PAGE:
Prof. Dr Leon Claessens
Leon Claessens is a professor of Vertebrate Paleontology and Evolution at the Maastricht Science Programme, Maastricht University. For his scientific research he focusses on paleobiology and vertebrate evolution, with a main interest in the dodo, archosaurs and the Late Cretaceous fauna from North America and Limburg. Leon will act as an excellent bridge between the Dutch and American paleontological worlds.
Dr Alexandra van der Geer
Dr. Alexandra van der Geer is a postdoc researcher at Naturalis. She is particularly interested in insular biodiversity, and the role of both invasive animal species and humans in the extinction of highly endemic island taxa. One of her specialities is human – animal interaction, including domestication, roles in art and mythology and practical use of animals. Alexandra is first author of ‘Evolution of Island Mammals‘ (Wiley-Blackwell, 2021).
Dr Joaquin Arroyo-Cabrales
For the past 40 years, Joaquin Arroyo-Cabrales has been a Senior Scientist, Lab Head, and Paleontological Collection Manager at the Archaeozoology Lab, of the National Institute for Anthropology and History in Mexico City. He has a great number of publications on his name, focussing on mammalian palaeontology, biodiversity and museum collections. Joaquin has been involved with the excavation of ‘Mammoth central’, the large mammoth cemetery found at the new Mexico airport construction site. At the symposium, he will present this research for the first time in Europe!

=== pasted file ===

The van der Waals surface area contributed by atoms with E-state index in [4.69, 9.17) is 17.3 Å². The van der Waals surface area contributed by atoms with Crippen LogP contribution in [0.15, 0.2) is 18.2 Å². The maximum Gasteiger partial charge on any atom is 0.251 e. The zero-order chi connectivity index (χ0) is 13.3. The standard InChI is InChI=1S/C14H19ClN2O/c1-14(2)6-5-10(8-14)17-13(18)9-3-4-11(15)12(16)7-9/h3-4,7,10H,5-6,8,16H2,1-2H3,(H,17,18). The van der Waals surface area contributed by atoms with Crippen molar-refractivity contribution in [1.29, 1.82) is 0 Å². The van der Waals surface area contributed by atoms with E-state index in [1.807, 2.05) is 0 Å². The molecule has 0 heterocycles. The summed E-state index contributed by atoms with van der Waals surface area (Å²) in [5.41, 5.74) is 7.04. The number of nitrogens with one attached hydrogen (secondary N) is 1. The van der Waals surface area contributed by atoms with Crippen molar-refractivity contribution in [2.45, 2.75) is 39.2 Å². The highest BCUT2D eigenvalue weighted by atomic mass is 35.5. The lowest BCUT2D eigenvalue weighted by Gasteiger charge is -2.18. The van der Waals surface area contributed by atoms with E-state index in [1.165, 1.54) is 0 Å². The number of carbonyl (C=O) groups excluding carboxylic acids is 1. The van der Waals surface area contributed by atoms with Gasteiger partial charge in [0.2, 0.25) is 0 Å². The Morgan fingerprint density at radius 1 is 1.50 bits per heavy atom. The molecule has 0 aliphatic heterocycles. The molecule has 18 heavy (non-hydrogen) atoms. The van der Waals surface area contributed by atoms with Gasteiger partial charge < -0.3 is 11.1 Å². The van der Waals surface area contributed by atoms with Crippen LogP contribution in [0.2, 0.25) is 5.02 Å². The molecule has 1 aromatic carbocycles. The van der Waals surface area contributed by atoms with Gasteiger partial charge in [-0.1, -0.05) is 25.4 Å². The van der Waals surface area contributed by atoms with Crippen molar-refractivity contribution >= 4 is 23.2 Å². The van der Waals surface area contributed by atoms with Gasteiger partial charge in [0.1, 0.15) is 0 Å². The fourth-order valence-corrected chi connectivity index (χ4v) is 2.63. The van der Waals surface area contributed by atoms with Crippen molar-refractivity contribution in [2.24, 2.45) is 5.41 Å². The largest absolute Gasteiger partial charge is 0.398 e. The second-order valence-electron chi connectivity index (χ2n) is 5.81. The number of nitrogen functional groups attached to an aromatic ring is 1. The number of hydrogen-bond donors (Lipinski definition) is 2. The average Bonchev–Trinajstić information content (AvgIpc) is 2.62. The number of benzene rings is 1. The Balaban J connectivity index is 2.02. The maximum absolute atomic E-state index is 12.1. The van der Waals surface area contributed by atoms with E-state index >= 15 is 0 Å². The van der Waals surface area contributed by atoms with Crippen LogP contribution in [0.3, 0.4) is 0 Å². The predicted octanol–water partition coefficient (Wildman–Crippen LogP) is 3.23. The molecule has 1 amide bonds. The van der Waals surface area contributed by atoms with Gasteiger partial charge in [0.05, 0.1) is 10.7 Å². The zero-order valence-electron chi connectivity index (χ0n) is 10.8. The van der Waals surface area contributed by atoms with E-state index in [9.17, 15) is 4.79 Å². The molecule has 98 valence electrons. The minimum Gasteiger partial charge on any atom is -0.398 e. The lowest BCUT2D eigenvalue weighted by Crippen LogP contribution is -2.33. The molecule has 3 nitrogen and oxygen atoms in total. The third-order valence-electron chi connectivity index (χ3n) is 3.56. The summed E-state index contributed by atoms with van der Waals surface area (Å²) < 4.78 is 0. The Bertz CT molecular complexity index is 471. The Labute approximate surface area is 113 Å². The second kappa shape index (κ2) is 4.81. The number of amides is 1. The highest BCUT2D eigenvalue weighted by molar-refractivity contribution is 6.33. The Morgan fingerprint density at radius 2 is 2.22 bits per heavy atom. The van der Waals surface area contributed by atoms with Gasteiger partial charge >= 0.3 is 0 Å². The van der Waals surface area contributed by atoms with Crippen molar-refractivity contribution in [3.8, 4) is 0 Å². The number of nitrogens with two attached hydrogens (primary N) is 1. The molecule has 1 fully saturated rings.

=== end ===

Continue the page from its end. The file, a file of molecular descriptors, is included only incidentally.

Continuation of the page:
Remie Bakker grew up in Bergen (Noord-Holland), with lots of nature and a pottery nearby. After he got his diploma as Illustrator at the Rotterdam Art Academy (currently Willem de Koning Academy), Remie started his own company Manimal Works. His first projects were mainly special effects make-up for movies and tv, but it did not take long until he was making his first models. Remie is well known for his facial reconstructions, scientific illustrations and of course, for his prehistoric animal models. They are always displayed in a lifelike manner, showing their distinctive features, which is why Remie enjoys his close cooperations with scientists from different fields of expertise.